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Stop talking to your car: Voice-activated systems shown to distract drivers

Cars don’t make for very good conversationalists, so you probably shouldn’t be talking to them while you’re driving. In fact, they’re so poor as conversationalists go that a new study suggests the voice-activated systems that many vehicles tout as your smart interaction system are distracting drivers from the road, and potentially causing accidents in the meantime. According to Thursday’s results from the American Automobile Association, the “mental workload” associated with talking to your car is “surprisingly high,” significantly more so than talking to an actual human being, and about as high sending a text or an email.

While voice-activated systems are heralded by several companies as the safe alternative to interacting with your smartphone while on the road, the latest research suggests that this is far from accurate. With some of the most complicated systems, like those found in the Mazda 6, the Hyundai Sonata, or the Chrysler 200C, drivers remained distracted for up to 27 seconds after they ended their conversations with their cars. Even less complex systems resulted in long-tail attention deficits of up to 15 seconds — not great for reacting to sudden changes or dangerous roadway conditions.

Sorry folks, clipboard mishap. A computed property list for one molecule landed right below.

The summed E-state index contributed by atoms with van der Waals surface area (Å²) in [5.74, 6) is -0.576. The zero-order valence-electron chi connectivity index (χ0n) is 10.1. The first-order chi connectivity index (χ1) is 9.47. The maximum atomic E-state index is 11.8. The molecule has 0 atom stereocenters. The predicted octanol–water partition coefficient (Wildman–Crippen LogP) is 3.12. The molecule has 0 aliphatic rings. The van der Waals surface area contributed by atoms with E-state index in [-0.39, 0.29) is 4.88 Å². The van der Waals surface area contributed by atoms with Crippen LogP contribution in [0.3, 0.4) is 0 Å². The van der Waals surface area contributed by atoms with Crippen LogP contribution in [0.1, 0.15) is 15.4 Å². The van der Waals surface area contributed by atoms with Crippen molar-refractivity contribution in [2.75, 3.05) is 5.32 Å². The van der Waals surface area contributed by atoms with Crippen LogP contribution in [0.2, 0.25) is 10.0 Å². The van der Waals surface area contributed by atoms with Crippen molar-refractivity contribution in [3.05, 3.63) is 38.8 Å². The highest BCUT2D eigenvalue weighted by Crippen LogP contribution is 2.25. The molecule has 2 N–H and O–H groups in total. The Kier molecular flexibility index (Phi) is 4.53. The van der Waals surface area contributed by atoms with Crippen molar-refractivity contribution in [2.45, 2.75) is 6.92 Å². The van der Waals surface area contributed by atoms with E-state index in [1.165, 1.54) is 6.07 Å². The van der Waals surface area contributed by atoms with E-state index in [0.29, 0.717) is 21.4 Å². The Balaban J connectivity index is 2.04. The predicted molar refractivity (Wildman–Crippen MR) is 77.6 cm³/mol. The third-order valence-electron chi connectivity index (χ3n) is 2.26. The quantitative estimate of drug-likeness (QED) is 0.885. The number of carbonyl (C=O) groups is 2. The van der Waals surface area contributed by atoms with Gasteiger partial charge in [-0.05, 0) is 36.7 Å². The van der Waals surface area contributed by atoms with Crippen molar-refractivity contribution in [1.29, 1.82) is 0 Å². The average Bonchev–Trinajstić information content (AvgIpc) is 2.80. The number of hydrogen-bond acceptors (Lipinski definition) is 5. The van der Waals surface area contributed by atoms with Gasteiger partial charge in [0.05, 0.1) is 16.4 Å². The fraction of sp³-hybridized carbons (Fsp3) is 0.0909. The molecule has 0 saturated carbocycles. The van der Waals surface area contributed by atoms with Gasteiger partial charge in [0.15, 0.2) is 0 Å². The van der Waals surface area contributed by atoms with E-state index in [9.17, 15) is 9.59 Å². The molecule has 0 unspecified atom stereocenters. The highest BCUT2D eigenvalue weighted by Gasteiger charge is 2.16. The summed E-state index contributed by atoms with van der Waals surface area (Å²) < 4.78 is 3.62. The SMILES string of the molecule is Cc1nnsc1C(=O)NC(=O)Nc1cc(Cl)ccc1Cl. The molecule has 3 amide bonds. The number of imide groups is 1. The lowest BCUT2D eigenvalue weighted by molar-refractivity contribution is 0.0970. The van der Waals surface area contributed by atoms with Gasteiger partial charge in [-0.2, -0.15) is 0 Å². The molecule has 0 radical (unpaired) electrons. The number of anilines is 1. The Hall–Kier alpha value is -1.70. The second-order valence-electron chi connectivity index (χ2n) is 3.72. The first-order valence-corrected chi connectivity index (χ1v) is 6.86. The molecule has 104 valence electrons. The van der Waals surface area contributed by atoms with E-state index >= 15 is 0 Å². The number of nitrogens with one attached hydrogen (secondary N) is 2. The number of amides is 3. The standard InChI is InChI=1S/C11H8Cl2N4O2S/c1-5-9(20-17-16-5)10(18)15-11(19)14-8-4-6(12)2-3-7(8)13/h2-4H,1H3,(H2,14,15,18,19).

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The study, which involved 257 drivers, ages 21 to 70, used 10 different 2015 model cars to “assess cognitive workload” of the drivers in the vehicles. All participants were given five days to practice and familiarize themselves with the cars and their voice systems before being tested on the resulting effects of their car interactions on their driving. Ultimately, says AAA Chief Executive Peter Kissinger, “the lasting effects of mental distraction pose a hidden and pervasive danger that would likely come as a surprise to most drivers.”

David Strayer, a neuroscientist at the University of Utah who led the research, compared controlling a car’s “smart” system to “balancing a checkbook while driving.”

“When you hang up, you have to figure out where you are, how fast you’re going, where other vehicles are,” he explained. And this mental recalibration not only takes time, but is potentially dangerous to do mid-road.

And it’s not just the systems in your car that are proving to be problematic — the research also suggests that smartphone systems like Microsoft’s Cortana, Apple’s Siri, and Google Now are distracting for drivers, so just because you’re hands-free doesn’t mean you’re mind-free too. The concern, researchers note, is that “with the explosive growth in technology, the problem of driver distraction is poised to become much more acute.”